THE government of Tanzania shut down Internet on the eve of the general election, in an obvious attempt to facilitate the rigging of the election, but the people quickly found a solution.
They opted for a Virtual Private Network (VPN), which allowed them to easily browse in an even safer way from the government’s attention and censorship, without using their usual local mobile connection.
Local mobile providers – especially Vodacom, Airtel and Tigo – were compromised for political reasons. This initiative has kept millions of users reachable and active on social media, the only way to access and communicate reliable information in Tanzania today.
One user anonymously spoke to SAUTI KUBWA: “They shut down the Internet because they intend to rig the election without us being able to communicate and fight back. But they are way behind the technology. I suppose they are also using a VPN to communicate among themselves now.”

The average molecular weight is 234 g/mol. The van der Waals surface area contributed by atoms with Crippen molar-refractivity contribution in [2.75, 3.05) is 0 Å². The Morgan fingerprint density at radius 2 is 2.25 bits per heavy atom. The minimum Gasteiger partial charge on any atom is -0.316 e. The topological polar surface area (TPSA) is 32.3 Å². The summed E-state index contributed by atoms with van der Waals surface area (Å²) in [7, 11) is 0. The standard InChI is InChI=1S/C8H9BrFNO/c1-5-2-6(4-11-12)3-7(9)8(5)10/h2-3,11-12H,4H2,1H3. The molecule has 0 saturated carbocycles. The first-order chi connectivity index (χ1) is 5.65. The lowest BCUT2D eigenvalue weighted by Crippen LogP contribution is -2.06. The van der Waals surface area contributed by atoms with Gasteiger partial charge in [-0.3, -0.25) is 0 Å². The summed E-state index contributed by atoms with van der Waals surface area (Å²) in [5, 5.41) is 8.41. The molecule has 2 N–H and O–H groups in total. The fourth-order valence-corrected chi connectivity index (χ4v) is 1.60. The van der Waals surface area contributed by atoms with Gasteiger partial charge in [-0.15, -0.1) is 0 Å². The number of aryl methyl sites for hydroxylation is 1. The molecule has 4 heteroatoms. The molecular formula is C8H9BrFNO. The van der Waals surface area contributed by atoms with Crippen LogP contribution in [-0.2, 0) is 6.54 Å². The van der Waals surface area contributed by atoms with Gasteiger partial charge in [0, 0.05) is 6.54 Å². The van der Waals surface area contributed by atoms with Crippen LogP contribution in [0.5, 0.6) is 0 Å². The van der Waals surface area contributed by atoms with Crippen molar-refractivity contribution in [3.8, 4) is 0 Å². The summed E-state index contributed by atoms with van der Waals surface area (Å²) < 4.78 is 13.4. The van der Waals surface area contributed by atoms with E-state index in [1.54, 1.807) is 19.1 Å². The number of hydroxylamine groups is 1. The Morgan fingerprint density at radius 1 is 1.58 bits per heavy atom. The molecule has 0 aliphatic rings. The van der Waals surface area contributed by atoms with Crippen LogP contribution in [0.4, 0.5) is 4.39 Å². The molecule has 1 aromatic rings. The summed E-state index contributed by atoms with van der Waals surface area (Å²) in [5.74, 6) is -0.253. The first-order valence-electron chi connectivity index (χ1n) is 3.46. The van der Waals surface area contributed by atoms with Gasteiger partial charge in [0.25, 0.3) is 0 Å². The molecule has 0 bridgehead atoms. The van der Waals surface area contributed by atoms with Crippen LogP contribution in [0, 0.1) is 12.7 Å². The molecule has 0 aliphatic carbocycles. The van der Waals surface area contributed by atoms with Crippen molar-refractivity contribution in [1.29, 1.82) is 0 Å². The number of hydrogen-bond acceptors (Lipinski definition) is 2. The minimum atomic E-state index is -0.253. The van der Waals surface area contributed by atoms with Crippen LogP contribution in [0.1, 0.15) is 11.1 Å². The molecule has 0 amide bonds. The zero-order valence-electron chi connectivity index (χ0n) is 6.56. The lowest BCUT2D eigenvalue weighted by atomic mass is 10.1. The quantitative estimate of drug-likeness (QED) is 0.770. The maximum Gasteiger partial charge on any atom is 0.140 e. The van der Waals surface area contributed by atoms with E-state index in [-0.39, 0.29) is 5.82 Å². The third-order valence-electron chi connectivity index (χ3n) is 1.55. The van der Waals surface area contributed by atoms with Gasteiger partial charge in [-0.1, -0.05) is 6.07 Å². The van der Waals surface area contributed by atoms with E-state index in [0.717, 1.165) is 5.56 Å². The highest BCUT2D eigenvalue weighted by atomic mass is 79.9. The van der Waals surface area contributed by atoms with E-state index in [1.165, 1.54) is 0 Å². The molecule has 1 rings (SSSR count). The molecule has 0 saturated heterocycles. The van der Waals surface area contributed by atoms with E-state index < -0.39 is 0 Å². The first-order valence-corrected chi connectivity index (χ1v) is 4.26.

The Tanzania Communications Regulatory Authority (TCRA) through which the government manages local internet providers was angered by the people’s creative initiative to the point of issuing a threatening statement against those who would be found “breaking the law” by using foreign Internet access. Threats notwithstanding, life goes on.
The fact it, however, so many users, especially in rural areas, did not access the VPN in time and were left without any means of communication. To many people, it is like the election is taking place “in the dark.”